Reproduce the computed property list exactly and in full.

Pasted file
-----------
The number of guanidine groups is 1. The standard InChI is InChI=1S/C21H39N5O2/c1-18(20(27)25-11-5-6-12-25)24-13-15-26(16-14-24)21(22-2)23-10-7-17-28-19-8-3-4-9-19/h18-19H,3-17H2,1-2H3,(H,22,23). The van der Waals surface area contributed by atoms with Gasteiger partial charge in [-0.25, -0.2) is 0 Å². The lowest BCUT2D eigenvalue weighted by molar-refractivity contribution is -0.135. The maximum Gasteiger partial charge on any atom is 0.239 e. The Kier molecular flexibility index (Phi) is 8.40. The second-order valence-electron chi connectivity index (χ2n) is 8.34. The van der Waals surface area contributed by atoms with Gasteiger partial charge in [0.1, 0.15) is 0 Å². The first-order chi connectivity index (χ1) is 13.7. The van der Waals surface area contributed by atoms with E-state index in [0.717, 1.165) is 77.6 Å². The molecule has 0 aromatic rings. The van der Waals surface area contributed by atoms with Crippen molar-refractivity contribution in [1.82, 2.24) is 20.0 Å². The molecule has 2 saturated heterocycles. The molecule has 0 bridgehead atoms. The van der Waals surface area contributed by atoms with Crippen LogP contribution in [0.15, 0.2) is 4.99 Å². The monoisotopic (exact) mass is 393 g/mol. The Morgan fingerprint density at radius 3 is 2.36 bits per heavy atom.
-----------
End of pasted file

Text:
The number of guanidine groups is 1. The standard InChI is InChI=1S/C21H39N5O2/c1-18(20(27)25-11-5-6-12-25)24-13-15-26(16-14-24)21(22-2)23-10-7-17-28-19-8-3-4-9-19/h18-19H,3-17H2,1-2H3,(H,22,23). The van der Waals surface area contributed by atoms with Gasteiger partial charge in [-0.25, -0.2) is 0 Å². The lowest BCUT2D eigenvalue weighted by molar-refractivity contribution is -0.135. The maximum Gasteiger partial charge on any atom is 0.239 e. The Kier molecular flexibility index (Phi) is 8.40. The second-order valence-electron chi connectivity index (χ2n) is 8.34. The van der Waals surface area contributed by atoms with Gasteiger partial charge in [0.1, 0.15) is 0 Å². The first-order chi connectivity index (χ1) is 13.7. The van der Waals surface area contributed by atoms with E-state index in [0.717, 1.165) is 77.6 Å². The molecule has 0 aromatic rings. The van der Waals surface area contributed by atoms with Crippen molar-refractivity contribution in [1.82, 2.24) is 20.0 Å². The molecule has 2 saturated heterocycles. The molecule has 0 bridgehead atoms. The van der Waals surface area contributed by atoms with Crippen LogP contribution in [0.15, 0.2) is 4.99 Å². The monoisotopic (exact) mass is 393 g/mol. The Morgan fingerprint density at radius 3 is 2.36 bits per heavy atom.